The Editor's View June 2004
John Jenkins' monthly column from Writers' Forum magazine
Poetry on the terraces. . . more revelations on English. . . film planned on Katherine Mansfield
ANDREW MOTION never ceases to puzzle me. Is he good enough for the job or is he just a trendy chap whose idea of poetry is something different, never mind whether it is good or not? Perhaps I am being unfair.
Take the latest stories about football chants. Barclaycard, the one the company chief executive will not use because he says it is too expensive, is giving £10,000 to Jonny Hurst, a 37-year-old solicitor who has a second career as a part-time comedian.
Lawyer Hurst has been named Chant Laureate and he will tour football grounds attempting to put a little poetry into the souls of fans on the terraces.
Now anybody who has been exposed to chants from terraces will know they follow a well-worn path. Abuse, foul language and occasionally extraordinary wit.
I think one of the oldest and most popular is sung to the tune of Land of Hope and Glory. It goes like this: We hate Nottingham Forest, we hate Arsenal too,
We hate Manchester United but West Ham we love you.
This adapts to various club names.
Another old timer to the tune of Oranges and Lemons goes:
Play up Millwall, can’t play football.
Oh yes they can,
They beat West Ham.
You can tell that my allegiance to the muddied oafs lies somewhat east of the Aldgate Pump.
Much ruder ones come to mind but it is time to quote Laureate Hurst. To the tune of Barry Manilow’s Copacabana he has penned a chant for Aston Villa
His name is Angel
And he’s a show boy
An Alice band keeps up his hair
Juan Pablo from Col-om-bi-air.
He came to Villa
To be a winner
He succeeded overnight
Our very own Angel Delight
Just hear the Villa roar
With each Juan Pablo score
We’ve got him on a four-year deal
But we still want more.
There’s another verse but enough is enough. The point is that Mr Hurst was chosen with the help of Mr Motion.
As I said, I’m a little worried about Perpetual Motion. A couple of decent poems a year would do, Andrew. One cannot ask for more.
* * *
THERE’S a mini boom in books on the English language, probably reflecting a backlash against the decline in standards which began in the 1960s. Following the masterpiece on punctuation, Eats, Shoots and Leaves comes Blooming English by Kate Burridge.
This is no attempt to present an every man’s guide to grammar but a search through the linguistic heritage of English.
I particularly liked a recipe for rabbit stew. It’s from a recipe book 600 years old, slightly before Delia Smith was making pies for Norwich F.C. or Nigella was substituting cooking for sex. It goes like this:
Conynggys in grauey schul be sodyn and hakkyd in gobettys; and grynd gyngyer, galingale and canel, and temper it vp wys god almand mylk and boyle it. And nym macys and clowys and kest seryn and se conynggis also, and salt hym and serue it forse.(Pause while spell checker does a somersault.)
Roughly this is what you do:
Rabbits in gravy should be boiled and cut into pieces; grind ginger, galingale and cinnamon and mix with good almond milk and boil. Take mace and cloves and add these and also the rabbits; salt and serve.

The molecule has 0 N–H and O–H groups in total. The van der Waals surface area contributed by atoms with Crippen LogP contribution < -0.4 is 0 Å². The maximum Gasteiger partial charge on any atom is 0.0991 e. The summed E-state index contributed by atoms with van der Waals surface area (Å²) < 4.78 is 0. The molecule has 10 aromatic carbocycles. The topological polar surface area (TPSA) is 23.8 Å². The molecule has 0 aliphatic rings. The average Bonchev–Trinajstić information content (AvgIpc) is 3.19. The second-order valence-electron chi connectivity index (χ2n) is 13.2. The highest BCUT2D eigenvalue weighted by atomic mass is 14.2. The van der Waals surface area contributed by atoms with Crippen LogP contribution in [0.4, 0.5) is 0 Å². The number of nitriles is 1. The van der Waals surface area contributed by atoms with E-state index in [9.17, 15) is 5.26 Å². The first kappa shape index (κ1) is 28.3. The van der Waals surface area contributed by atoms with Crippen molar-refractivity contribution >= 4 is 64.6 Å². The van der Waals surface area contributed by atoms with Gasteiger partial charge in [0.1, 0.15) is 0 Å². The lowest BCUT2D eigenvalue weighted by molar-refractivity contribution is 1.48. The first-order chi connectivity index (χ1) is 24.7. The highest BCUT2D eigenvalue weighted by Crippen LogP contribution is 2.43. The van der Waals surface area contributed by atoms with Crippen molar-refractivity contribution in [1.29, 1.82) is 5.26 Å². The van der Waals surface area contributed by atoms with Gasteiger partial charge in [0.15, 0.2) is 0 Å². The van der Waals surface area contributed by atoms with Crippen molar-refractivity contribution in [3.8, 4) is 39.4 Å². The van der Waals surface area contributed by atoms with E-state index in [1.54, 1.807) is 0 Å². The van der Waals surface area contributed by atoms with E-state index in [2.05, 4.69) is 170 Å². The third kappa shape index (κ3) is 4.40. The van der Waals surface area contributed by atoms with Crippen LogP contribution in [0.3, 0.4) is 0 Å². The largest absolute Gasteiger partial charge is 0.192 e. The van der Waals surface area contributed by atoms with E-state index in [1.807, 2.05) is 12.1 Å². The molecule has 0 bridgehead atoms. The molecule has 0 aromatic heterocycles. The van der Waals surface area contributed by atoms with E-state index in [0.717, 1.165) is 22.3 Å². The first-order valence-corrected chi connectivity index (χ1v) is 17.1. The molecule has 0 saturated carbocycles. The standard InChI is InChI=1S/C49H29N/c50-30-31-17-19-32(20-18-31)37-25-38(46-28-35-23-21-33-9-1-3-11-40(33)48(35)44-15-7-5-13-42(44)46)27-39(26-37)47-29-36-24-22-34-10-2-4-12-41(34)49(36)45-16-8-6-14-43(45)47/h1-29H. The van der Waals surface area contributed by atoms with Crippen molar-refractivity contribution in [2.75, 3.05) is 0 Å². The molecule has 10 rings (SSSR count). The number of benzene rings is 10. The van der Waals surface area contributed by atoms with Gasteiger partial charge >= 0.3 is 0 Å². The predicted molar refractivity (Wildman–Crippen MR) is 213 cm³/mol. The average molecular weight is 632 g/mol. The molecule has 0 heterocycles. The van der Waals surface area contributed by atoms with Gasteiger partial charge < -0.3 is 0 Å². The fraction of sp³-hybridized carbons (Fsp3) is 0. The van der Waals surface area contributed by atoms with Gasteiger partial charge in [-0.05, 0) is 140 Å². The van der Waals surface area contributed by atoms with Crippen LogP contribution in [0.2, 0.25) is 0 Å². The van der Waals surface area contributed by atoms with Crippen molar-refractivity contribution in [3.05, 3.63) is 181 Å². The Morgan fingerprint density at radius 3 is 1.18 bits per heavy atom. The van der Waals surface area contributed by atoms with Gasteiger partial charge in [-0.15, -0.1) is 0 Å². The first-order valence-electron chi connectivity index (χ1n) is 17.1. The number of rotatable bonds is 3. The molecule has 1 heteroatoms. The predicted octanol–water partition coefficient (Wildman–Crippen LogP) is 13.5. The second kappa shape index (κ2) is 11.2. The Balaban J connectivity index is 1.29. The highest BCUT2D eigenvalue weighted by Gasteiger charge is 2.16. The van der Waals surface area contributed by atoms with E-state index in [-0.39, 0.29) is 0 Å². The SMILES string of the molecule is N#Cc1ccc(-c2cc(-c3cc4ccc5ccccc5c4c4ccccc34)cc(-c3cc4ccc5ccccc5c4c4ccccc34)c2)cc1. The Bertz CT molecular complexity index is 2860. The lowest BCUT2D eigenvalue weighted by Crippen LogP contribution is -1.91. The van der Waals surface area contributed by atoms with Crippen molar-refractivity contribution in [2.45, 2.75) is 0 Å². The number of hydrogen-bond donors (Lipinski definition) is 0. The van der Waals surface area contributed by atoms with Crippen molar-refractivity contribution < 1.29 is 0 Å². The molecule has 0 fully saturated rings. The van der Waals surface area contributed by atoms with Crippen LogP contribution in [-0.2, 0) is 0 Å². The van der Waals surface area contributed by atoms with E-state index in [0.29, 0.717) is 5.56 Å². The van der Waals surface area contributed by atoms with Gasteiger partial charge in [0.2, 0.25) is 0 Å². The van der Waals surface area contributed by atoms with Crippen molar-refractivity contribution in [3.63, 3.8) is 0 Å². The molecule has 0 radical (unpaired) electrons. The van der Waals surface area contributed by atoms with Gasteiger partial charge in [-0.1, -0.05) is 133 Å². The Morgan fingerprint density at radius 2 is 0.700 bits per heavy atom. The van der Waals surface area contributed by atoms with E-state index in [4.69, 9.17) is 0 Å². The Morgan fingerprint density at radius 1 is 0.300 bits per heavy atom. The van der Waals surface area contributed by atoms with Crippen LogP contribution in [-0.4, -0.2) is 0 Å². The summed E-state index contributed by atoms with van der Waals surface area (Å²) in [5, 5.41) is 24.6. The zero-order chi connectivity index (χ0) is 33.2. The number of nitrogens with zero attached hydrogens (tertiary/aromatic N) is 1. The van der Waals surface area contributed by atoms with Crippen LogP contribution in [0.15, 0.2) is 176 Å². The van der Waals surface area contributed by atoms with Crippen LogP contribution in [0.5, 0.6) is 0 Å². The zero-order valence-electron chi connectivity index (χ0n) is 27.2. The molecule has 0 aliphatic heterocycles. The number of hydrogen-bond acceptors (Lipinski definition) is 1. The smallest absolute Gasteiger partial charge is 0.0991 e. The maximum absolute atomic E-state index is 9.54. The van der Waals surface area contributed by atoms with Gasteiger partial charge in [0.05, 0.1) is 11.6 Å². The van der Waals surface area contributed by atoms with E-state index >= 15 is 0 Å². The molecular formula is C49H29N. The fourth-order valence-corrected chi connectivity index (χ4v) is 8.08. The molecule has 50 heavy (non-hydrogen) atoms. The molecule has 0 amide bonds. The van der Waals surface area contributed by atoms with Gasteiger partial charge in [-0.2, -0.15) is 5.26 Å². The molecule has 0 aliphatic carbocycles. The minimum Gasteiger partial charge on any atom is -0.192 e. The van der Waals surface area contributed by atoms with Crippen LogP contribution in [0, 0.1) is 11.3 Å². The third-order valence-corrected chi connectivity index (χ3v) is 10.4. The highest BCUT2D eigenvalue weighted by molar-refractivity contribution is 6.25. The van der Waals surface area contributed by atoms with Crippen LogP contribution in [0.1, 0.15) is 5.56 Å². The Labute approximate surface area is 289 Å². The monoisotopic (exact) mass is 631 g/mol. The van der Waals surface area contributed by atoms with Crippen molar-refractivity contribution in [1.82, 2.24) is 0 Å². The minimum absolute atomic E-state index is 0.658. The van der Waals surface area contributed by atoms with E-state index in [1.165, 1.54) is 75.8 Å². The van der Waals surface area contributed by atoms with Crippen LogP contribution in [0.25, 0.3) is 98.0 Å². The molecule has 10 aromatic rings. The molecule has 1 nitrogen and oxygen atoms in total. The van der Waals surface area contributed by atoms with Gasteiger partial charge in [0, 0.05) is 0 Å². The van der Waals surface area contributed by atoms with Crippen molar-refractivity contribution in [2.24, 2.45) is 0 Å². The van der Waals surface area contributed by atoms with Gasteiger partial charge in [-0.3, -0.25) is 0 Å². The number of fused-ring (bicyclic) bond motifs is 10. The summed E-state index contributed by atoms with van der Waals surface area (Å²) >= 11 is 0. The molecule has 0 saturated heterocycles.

Sounds pretty good.
Ms Burridge’s book is full of interesting asides on the growth of our language. Take the pronunciation of Dalziel as in Dalziel and Pascoe. How does Dalziel become Diyel? Somewhere it has lost an l, a z and a vowel. It all revolves around a curious little letter ‘yogh.’ This looked a little like a fancy z with a tale and has been replaced in the Middle Ages by y and gh. So we have a misreading of yogh. This also gives a clue to the pronunciation of Menzies as Minges.
Blooming English is a fascinating little book published by the Cambridge University PressPublishing business of the University of Cambridge; granted letters patent by Henry VIII in 1534 world's oldest publishing house; second largest university press in world; (http://uk.cambridge.org/aboutus/infoforauthors/electronic.htm) tells you how to submit manuscripts electronically, but only deals with non-fiction. at £12.99 in paperback. ISBN 0-521-54832-2.
* * *
STRANGE how good writers move in and out of fashion. One shortly due to be introduced to a new generation is Katherine Mansfield, probably still the most accomplished author produced by New Zealand.
A new film – Unnatural Girl – celebrating her life has been written by Lorrie Sheehy and will be directed by Jude Kelly who has had a distinguished theatre career, including an Olivier Award for an Outstanding Musical Production.
First Look Independent Productions (FLIP) tells us they hope to begin filming this time next year with Michelle Williams in the role of the gifted, sexually ambivalent Katherine.
Katherine Mansfield was born in Wellington, but was educated largely in London.
She married in 1909, left her husband after a few days and became pregnant by another man, giving birth to a stillborn child in Bavaria.
Her first collection of short stories, In a German Pension, drew on her personal background.
In 1911 she met and married John Middleton Murry and through him met D H Lawrence and many of the Bloomsbury Set. Her writing reflected the influence of Chekhov and her death at the early age of 36 from tuberculosis was a huge loss.
Should be quite a film.
FLIP also tells us that a 30-year-old London IT worker, Kevin Ball, has won their script writing competition with a romantic comedy, Searching for Dorothy. The hunt is on for backing to film the script.
Deadline for this year’s competition is 30 July. Details on www.f-i-p.com.
John Jenkins, Publisher, Writers' Forum
© Writers International Ltd 2004. Reproduced from the December-January edition of Writers' Forum magazine by kind permission of the editor.
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